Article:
I have not taken my Vit. B for a while, and today, I have a migraine.
Somebody gave me a Tyenol®, but I do not like to take drugs. According to the FDA, acetaminophen —the active ingredient in Tylenol®— was the leading cause of acute liver failure in Americans between 1998 and 2003. There is no reason to think this has changed since.
I am certainly not at risk of overdosing, but it is important to remember that acetaminophen is dangerous because just a small extra amount can create a dangerous overdose: twice the maximum safe dose taken over just several days could cause severe liver damage. Sometimes, according to the former head of the Drug Information Center at the Hospital at the University of Pennsylvania, “the difference between a safe dose and a dangerous dose is two Extra Strength Tylenol tablets”.
I am going to have a baby aspirin, hoping that the headache gets better, and will make a point to take Vit B more often.
Vit B is in fact a complex of 11 related nutrients that work as a team and are critical for all things mind-related: mood, memory, and migraines can benefit from the B’s. if your stress level is high, or if your diet is low in B’s ( B-rich foods are dark-green vegetables, protein from animal sources, whole grains, yeast, and brown rice) you’ll benefit from the higher amounts found in supplements. Always choose a food-based Vit B that offers the full family of the B’s. And be sure to consult a physician if you’re interested in taking B’s for medicinal use.
Each member of the B-complex has a unique structure and performs unique functions in the human body.
B1 > Thiamine: an essential nutrient. Tests on female volunteers at daily doses of about 50 mg have claimed an increase in mental acuity (1).
B2 > Riboflavin–helps the body produce energy and acts as an anti-oxidant–higher doses have been shown to reduce migraine headaches.
B3 > Niacin and Niacinamide–help increase energy and are needed for DNA repair.
B5 > Pantothenic acid–speeds wound healing.
B6 > (essential for amino acid metabolism) –B6 deficiencies, which often appear in conjunction with B12 deficiencies, are associated with microcytic anemia, scaling on the lips, cracks at the corners of the mouth, depression, confusion, and weakened immune function.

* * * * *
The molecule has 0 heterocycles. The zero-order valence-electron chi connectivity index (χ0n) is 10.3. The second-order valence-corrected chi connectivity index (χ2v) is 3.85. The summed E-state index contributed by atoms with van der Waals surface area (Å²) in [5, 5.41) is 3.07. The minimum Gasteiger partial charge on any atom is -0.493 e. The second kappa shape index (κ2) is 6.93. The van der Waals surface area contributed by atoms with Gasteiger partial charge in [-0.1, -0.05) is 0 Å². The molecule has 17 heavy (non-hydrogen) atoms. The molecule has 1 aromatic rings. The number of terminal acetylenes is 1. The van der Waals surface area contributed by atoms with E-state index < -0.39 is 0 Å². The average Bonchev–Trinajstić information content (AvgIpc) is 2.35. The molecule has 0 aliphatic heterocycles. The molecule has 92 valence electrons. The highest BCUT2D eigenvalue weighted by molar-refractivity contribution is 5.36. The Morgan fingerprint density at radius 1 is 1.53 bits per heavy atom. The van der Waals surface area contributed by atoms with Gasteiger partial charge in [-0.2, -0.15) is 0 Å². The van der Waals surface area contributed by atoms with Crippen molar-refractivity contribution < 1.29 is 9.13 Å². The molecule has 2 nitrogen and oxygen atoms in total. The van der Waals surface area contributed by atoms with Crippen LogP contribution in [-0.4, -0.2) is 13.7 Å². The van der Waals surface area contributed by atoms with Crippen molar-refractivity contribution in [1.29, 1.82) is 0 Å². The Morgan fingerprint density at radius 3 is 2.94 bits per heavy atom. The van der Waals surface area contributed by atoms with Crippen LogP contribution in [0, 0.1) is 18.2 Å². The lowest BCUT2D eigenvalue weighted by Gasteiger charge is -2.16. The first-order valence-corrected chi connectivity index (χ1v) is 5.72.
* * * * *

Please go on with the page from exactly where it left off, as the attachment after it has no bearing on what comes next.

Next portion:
B7 (biotin) > helps with blood-sugar control , and is often recommended for for strengthening hair and nails.
B9 > Folic acid is associated with lower risk of heart disease, stroke, and birth defects and with prevention of colon cancer.
B12 > may help protect against brain atrophy or shrinkage of brain tissue in Alzheimer’s disease and deficiency is associated with impaired cognitive function. The Institute of Medicine states that because 10 to 30% of older people may be unable to absorb naturally occurring vitamin B12 in foods, it is advisable for those 51 years old and older to consume B12-fortified foods or B12 supplements to meet the recommended intake (2). Mild B12 deficiencies can result in weakness, tiredness, pale skin, easy bruising or bleeding, stomach problems and can contribute to depression.
The B’s are best taken with food — they can cause nausea when taken on an empty stomach — and early in the day (Vitamin B6 increases neurotransmitter activity; when taken late in the day, it can lead to increased dreaming, resulting in a restless night’s sleep). I have noted that when I take some Vit B regularly, I have fewer headaches. So I will use my pain today, as a reminder…and share this tip with you.
(1) “Thiamine’s Mood-Mending Qualities” , Richard N. Podel, Nutrition Science News, January 1999
(2) Institute of Medicine. “Food and Nutrition Board. Dietary Reference Intakes: Thiamin, Riboflavin, Niacin, Vitamin B6, Folate, Vitamin B12, Pantothenic Acid, Biotin, and Choline.” Washington, DC: National Academy Press, 1998